Research Details Researchers from the SWOG Cancer Network examined sex-specific AEs in over 23,000 patients enrolled in more than 200 cancer treatment studies from 1989 to 2020. Treatments included chemotherapy with or without radiation, immunotherapy, and targeted therapies (drugs that target changes or mutations in cells that cause them to become cancerous). Overall, about 65 percent of trial participants had experienced one or more severe AEs, but women had a 34 percent greater overall risk than men, with the greatest risk observed among women receiving immunotherapy.
Why This Matters Although researchers have not yet figured out why women appear to have more toxic reactions to cancer therapies than men, several theories exist. For example, there might be differences in the way women metabolize treatments in their bodies.
Daily Aspirin Offers No Benefit in Breast Cancer Survivors
What’s New Daily aspirin does not appear to prevent recurrence of invasive breast cancer, according to research presented February 17 at an American Society of Clinical Oncology’s online forum for reporting clinical trial data. In fact, study participants who took aspirin daily for 18 months appeared to have a 25 percent higher risk for recurrence versus those taking a placebo.
Research Details Dana-Farber Cancer Institute researchers compared the rate of recurrence in roughly 3,000 patients assigned to take 300 milligrams of aspirin or a placebo daily for five years. About two-thirds of participants were 50 years or older and were overweight. About 11 percent had been diagnosed with hormone receptor (HER)–negative breast cancer, while 86 percent were HER-positive and considered high-risk for recurrence. At 18 months, 191 participants — 107 assigned aspirin and 84 placebo — experienced recurrence or a new cancer, and 11 participants died.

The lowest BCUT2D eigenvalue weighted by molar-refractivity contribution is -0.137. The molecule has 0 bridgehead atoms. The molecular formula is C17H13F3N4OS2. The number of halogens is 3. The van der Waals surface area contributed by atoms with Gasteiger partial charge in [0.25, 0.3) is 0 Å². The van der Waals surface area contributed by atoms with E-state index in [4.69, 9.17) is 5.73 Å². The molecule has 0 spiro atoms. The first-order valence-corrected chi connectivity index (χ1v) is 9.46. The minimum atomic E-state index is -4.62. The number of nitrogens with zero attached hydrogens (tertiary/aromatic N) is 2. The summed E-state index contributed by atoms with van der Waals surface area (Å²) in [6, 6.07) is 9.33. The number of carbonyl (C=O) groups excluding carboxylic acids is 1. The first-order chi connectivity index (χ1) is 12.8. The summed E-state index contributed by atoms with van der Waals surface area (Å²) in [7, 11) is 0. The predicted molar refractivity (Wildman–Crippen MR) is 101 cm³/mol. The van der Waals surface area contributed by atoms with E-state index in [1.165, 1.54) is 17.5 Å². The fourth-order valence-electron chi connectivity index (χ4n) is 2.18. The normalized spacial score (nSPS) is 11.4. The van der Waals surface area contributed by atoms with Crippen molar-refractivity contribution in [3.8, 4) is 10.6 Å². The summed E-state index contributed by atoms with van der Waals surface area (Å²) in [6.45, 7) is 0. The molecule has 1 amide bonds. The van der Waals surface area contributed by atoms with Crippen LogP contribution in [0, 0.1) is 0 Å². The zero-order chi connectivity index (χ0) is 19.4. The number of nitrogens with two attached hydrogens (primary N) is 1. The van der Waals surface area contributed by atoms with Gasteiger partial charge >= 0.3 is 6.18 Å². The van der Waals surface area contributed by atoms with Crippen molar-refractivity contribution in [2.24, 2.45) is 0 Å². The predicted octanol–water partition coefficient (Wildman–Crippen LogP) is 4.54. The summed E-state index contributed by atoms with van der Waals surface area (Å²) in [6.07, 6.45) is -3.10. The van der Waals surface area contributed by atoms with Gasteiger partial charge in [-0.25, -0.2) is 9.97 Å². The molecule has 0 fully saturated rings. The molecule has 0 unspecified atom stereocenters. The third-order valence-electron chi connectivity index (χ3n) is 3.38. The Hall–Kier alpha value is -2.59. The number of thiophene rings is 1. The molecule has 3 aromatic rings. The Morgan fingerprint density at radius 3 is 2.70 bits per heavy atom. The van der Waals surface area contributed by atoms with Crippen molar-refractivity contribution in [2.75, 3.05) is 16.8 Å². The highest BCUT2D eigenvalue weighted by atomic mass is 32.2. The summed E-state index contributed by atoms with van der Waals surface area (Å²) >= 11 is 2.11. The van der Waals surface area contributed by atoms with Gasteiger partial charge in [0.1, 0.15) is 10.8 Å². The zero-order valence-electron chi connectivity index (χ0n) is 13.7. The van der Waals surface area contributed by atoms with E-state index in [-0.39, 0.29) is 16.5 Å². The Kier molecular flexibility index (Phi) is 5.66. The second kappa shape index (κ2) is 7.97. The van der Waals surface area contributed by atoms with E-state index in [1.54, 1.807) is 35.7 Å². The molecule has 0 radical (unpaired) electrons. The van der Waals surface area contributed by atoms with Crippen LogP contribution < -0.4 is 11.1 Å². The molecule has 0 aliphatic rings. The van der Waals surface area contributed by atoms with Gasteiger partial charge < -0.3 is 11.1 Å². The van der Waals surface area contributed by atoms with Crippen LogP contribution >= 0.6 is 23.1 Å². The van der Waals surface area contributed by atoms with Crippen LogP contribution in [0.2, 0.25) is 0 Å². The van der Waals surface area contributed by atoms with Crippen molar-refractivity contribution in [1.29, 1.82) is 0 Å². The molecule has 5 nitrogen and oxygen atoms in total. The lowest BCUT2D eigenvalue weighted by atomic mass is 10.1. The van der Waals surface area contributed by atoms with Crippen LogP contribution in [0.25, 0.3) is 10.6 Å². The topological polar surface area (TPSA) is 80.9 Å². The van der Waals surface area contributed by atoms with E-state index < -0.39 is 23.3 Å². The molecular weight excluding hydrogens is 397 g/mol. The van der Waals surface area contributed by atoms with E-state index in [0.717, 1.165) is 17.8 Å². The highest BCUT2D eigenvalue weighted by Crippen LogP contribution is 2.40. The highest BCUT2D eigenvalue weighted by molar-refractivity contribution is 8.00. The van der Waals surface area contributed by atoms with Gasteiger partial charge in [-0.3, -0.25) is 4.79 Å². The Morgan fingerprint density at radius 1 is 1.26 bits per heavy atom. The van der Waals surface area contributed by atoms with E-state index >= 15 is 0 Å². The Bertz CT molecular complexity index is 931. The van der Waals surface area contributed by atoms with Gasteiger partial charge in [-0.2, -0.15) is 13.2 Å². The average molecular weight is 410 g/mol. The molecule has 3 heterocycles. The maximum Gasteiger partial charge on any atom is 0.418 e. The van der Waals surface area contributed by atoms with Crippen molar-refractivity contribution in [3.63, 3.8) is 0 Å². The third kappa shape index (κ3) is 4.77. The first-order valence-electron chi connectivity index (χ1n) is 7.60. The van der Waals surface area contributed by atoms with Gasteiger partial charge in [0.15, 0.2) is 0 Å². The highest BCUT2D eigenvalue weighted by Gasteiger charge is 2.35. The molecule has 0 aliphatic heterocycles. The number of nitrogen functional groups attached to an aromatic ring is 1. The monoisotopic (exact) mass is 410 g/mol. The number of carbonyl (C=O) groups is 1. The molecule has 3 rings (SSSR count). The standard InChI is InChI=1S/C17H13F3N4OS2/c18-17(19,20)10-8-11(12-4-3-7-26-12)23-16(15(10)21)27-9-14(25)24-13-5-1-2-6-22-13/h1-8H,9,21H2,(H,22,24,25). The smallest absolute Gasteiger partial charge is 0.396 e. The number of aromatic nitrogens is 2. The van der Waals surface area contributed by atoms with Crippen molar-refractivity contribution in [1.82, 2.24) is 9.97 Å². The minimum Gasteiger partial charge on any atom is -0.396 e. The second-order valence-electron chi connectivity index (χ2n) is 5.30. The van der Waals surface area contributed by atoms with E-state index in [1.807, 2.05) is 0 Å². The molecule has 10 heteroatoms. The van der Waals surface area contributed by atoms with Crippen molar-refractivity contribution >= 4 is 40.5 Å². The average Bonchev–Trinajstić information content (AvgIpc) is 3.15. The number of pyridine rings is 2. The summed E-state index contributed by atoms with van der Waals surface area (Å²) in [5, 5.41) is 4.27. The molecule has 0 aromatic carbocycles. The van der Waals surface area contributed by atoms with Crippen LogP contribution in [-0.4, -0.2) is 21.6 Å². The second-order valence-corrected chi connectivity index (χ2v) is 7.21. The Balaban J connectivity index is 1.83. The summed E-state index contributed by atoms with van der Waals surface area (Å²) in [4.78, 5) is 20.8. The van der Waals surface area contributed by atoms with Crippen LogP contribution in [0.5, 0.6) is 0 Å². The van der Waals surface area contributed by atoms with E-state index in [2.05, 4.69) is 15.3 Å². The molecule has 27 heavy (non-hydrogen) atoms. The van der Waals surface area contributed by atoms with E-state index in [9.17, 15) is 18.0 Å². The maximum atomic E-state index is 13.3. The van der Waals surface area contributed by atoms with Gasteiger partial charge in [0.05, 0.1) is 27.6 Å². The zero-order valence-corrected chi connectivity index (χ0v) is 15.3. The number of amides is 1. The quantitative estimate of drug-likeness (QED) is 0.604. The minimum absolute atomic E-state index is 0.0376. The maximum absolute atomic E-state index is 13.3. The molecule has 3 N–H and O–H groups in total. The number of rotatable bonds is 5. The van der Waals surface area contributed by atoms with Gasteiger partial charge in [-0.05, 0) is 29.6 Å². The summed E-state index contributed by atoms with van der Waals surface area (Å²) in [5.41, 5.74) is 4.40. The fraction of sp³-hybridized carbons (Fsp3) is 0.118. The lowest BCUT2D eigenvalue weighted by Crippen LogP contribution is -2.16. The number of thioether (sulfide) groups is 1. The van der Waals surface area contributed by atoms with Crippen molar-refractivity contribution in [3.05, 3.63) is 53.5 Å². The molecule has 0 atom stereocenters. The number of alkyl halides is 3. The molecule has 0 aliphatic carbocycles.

Why This Matters Previous studies have suggested that aspirin might provide an anti-tumor effect but these results suggest that it does not appear to prevent breast cancer recurrence.
COVID-19 Vaccine Proven Safe for Cancer Patients in Large Trial
What’s New Cancer patients — including those on active treatment — can rest easy and get the jab. In one of the largest studies to date, Fox Chase Cancer Center researchers have demonstrated that short-term side effects associated with two doses of the Pfizer COVID-19 vaccine are similar between people with cancer histories or on active treatment and those without cancer. The research was published in the February 2022 issue of the Journal of the National Comprehensive Cancer Network (JNCCN).
Research Details 2,033 participants who received two doses of the Pfizer vaccine three weeks apart were asked to complete detailed surveys reporting any adverse events three weeks after the first dose and two weeks after the second dose. Roughly 66 percent of participants completing at least one survey had a history of cancer, and 18 percent of these participants were receiving active cancer treatment, including surgery, radiation therapy, chemotherapy, other systemic therapy, immunotherapy, targeted therapy, or hormone therapy. Overall, post vaccination symptoms were reported by 73 percent of patients with cancer versus 73 percent of noncancer patients.
Why This Matters Although this study only addresses short-term adverse effects of the COVID-19 vaccine in people with cancer, it should be reassuring. Most fully-vaccinated people will achieve protection against COVID-19 infections. Future studies will be needed to evaluate how long this protection lasts, and if there are any rare or longer-term side effects.
Most Americans Unaware of Alcohol-Cancer Link
What’s New Roughly one-third of Americans surveyed are unaware that alcohol increases the risk for cancer, while about 25 percent believe that it has no effect or actually decreases risk, according to a study published in the February 2020 issue of the American Journal of Preventive Medicine.
Research Details Among 3,865 American adults participating in the 2020 Health Information Trends Survey 5 Cycle 4, only about one-third were aware that alcohol increased cancer risk. Perception of risk varied slightly depending on what type of alcohol, with the greatest number believing that hard liquor might be a risk factor. Roughly half of respondents were nondrinkers, 20 percent reported drinking in the past 30 days, and 28 percent were heavier drinkers.
Why This Matters Drinking alcohol increases the risk for seven cancer types, including cancer of the breast, mouth, and colon, according to the American Cancer Society.